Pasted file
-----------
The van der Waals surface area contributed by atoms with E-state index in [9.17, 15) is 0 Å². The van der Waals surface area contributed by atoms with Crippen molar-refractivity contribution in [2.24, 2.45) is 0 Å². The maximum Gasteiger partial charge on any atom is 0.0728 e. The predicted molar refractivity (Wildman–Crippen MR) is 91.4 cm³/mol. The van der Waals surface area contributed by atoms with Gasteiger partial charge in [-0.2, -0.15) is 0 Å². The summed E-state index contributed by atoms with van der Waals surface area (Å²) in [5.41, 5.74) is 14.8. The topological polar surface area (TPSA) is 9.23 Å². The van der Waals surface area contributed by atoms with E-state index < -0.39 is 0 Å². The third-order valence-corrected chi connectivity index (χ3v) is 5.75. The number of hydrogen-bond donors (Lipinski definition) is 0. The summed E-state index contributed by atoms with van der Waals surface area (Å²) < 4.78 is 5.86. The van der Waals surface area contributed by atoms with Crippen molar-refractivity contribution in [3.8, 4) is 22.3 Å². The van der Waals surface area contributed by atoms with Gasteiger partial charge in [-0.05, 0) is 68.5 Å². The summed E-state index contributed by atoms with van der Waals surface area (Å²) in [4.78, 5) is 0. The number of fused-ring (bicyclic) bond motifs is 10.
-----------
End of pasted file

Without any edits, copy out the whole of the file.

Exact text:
The van der Waals surface area contributed by atoms with E-state index in [9.17, 15) is 0 Å². The van der Waals surface area contributed by atoms with Crippen molar-refractivity contribution in [2.24, 2.45) is 0 Å². The maximum Gasteiger partial charge on any atom is 0.0728 e. The predicted molar refractivity (Wildman–Crippen MR) is 91.4 cm³/mol. The van der Waals surface area contributed by atoms with Gasteiger partial charge in [-0.2, -0.15) is 0 Å². The summed E-state index contributed by atoms with van der Waals surface area (Å²) in [5.41, 5.74) is 14.8. The topological polar surface area (TPSA) is 9.23 Å². The van der Waals surface area contributed by atoms with E-state index < -0.39 is 0 Å². The third-order valence-corrected chi connectivity index (χ3v) is 5.75. The number of hydrogen-bond donors (Lipinski definition) is 0. The summed E-state index contributed by atoms with van der Waals surface area (Å²) < 4.78 is 5.86. The van der Waals surface area contributed by atoms with Crippen molar-refractivity contribution in [3.8, 4) is 22.3 Å². The van der Waals surface area contributed by atoms with Gasteiger partial charge in [-0.05, 0) is 68.5 Å². The summed E-state index contributed by atoms with van der Waals surface area (Å²) in [4.78, 5) is 0. The number of fused-ring (bicyclic) bond motifs is 10.